"The press conference was brief, it took place in the manager's office which was only about ten foot square. There was The Beatles and only about half a dozen other people.

"I took a few photographs and then they went into the inner foyer area, like a long curved lounge at the back, and did an interview with Anglia Television. The whole thing only lasted about 10 minutes.

Competition winners receive a signed guitar from The Beatles (Copyright Archant)

Competition winners receive a toy guitar

"I took a photo of them with some competition winners. Six or seven years ago, a chap said to me 'You took my picture with The Beatles when I was a competition winner'.

"He won a toy guitar signed by The Beatles and I said 'Wow, that must have been worth some good money?' He said 'I swapped it later that day for an air fix kit because I didn't like The Beatles', so he had the reverse of an investment!

"Goodness only knows what that would have been worth because while there must be a few autographed albums, there were no or very few autographed toy guitars. I wonder where that ended up, it probably got thrown on a skip.

"There was a very long queue for the tickets - apparently they went on sale in July and a lot of people slept over night and bought the tickets which were 15 shillings, now 75p, for the stalls. I suppose that seems ridiculously cheap, it's probably about £10 which would still be very, very cheap.

"I saw a piece of television recently with a report about the ticket sales and I was surprised to learn that not all of the tickets sold to the queue. The capacity there is about 1,600 - it's curious given the momentum there was at the time that they didn't all sell immediately.

"The story seems bigger in hindsight than it did at the time. Imagine a current popular band with teenagers coming to Ipswich and somebody saying that they'd still be world famous in future years, you'd wonder whether they really would have any significance 40 years on.

"I don't think The Beatles themselves thought their popularity would last so long, it's hard to anticipate.

"The Beatles were relaxed, probably a little travel weary, I don't know how many interviews and photographs they'd done. There wasn't the back up for them then, there wasn't the press team and the record company etcetera, they were almost on their own.

"I went to the theatre late afternoon so they were probably in the theatre from about four o'clock. They got into town quietly hidden in a police car and into the theatre because they anticipated a bit of a rush outside but the security was very laid back inside the theatre.

"The equipment they had on stage - the average pub gig has more now! It's no wonder they were screamed down by the fans because the amplification just wasn't there, they were playing through four amplifiers. I don't know whether the drums were amplified at all.

"Really big names wouldn't play venues this small now - they play in stadiums where you end up watching them on a big TV screen and you have to remind yourself to look at the person on the stage, it's so remote.

"Music fans now don't get to see the band in the way they did in a theatre like The Regent, or if they do, the band tends to be on the way up or the way down, not in its prime."

The pre-teen fan

Di Mills was only 10-years-old when her friend's dad, the owner of The Great White Horse where The Beatles were staying, was offered free press passes: "I was not allowed at all, my parents would've had a fit.

"My main memory was thinking how scruffy they were, which when you look at them now is strange. Everyone still had short back and sides, so The Beatles' haircuts were the biggest things we saw.

"Oh my god, look at them they have really long hair!"

"They had those collarless suits on, I can remember that really clearly, being absolutely shocked by their appearance which is ridiculous now. When you see them on the telly, they look incredibly respectable.

The crowd outside the Gaumont waiting to see The Beatles (Copyright Archant)

Waiting to see The Beatles

"They played all the really early songs. I can't remember who was supporting, it was just biding your time until The Beatles came on.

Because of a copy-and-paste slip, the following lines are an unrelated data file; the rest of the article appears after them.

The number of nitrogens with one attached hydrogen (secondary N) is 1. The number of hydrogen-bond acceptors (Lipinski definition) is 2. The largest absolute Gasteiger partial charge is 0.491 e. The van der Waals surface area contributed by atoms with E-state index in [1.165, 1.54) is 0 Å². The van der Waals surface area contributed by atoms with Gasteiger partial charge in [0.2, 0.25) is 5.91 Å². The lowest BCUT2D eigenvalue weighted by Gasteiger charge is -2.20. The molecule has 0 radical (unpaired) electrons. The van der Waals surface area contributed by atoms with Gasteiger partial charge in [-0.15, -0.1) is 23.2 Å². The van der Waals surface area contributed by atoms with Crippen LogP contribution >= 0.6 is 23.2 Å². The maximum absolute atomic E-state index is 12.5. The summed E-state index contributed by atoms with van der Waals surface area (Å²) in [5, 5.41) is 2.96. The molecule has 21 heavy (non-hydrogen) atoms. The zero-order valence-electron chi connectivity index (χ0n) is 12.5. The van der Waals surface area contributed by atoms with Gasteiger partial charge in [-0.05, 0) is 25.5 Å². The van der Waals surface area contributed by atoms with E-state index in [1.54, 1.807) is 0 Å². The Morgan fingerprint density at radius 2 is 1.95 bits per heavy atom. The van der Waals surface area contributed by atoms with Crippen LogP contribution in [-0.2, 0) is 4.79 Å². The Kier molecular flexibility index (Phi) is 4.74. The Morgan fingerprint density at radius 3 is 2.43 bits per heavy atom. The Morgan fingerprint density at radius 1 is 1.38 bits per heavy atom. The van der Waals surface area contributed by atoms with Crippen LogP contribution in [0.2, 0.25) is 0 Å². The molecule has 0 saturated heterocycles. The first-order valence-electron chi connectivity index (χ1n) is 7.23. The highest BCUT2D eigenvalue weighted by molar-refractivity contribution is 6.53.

"The crowd responded with lots of screaming, all waving their arms. I think I was quite overawed because most people were much older than I was.

"But I was tall for my age as was my friend, we were both about 5'4'', and we borrowed a bit of mascara from my sister so we got in, no questions asked.

"We went backstage afterwards but we didn't see them then, we just had a look round, but we met them back at The Great White Horse after, not that they were particularly interested in meeting us but they did sign autographs for us.

"They didn't really talk to us - they were just talking about Ipswich, what a decent place it was and what a good reception they'd had.

"There wasn't a problem getting complimentary tickets, they were just handing them out. My friend's dad said that his daughter was a fan and they said 'Ooh, have some free tickets' - it was no big deal at the time at all.

"I'm glad I met The Beatles but I just wish I'd kept their autographs. When I was about 16, I threw them out - they were in a tiny little autograph book along with The Rolling Stones, The Animals, The Yardbirds, Herman and the Hermits and all sorts of bands that I didn't particularly like any more, so I threw it away as you do when you're young and stupid!

"I've still got all their albums in my loft on vinyl and I'd definitely be tempted to buy them on CD." --- For more information on The Beatles' visit to Ipswich, BBC Radio Suffolk's Stephen Foster has co-written a book on Ipswich's Regent Theatre.

From Buddy to the Beatles recalls the days The Regent rocked. It tells the story of Buddy Holly's visit in 1958 as well as concerts there by The Rolling Stones, Cliff Richard and The Byrds among many other legendary acts.

Many of the photographs used were taken by David Kindred when he was working for the East Anglian Daily Times and the Evening Star. These are reproduced by courtesy of the Archant Group.

last updated: 09/09/2009 at 09:43
created: 09/09/2009

Have Your Say

Do you have any memories from when The Beatles came to Ipswich?

The BBC reserves the right to edit comments submitted.

James Taylor Folkestone
Apologies for my second email but wondered if there were more pictures of the queue or inside the Gaumont during performances.In those days we had antiquated cameras and didnt think about taking instant photos as we do today.Many thanks

James Taylor Folkestone
I was working at County Hall at the time and intended to queue up later on Saturday.When I stopped work and cycled out I was amazed to see the queue outside County Hall on the opposite side of the road.I cycled home and told mum I was going back to queue even though I had not thought it through ie Friday and Saturday night.To the best of my memory I stayed up both nights with mum bringing me food.I went to the 1963 and 1964 shows but can't remember if I was stupid enough to stay up to queue all night for both.I can recall doing the Hard days night competition but didn't win it.What memories.I am now 65!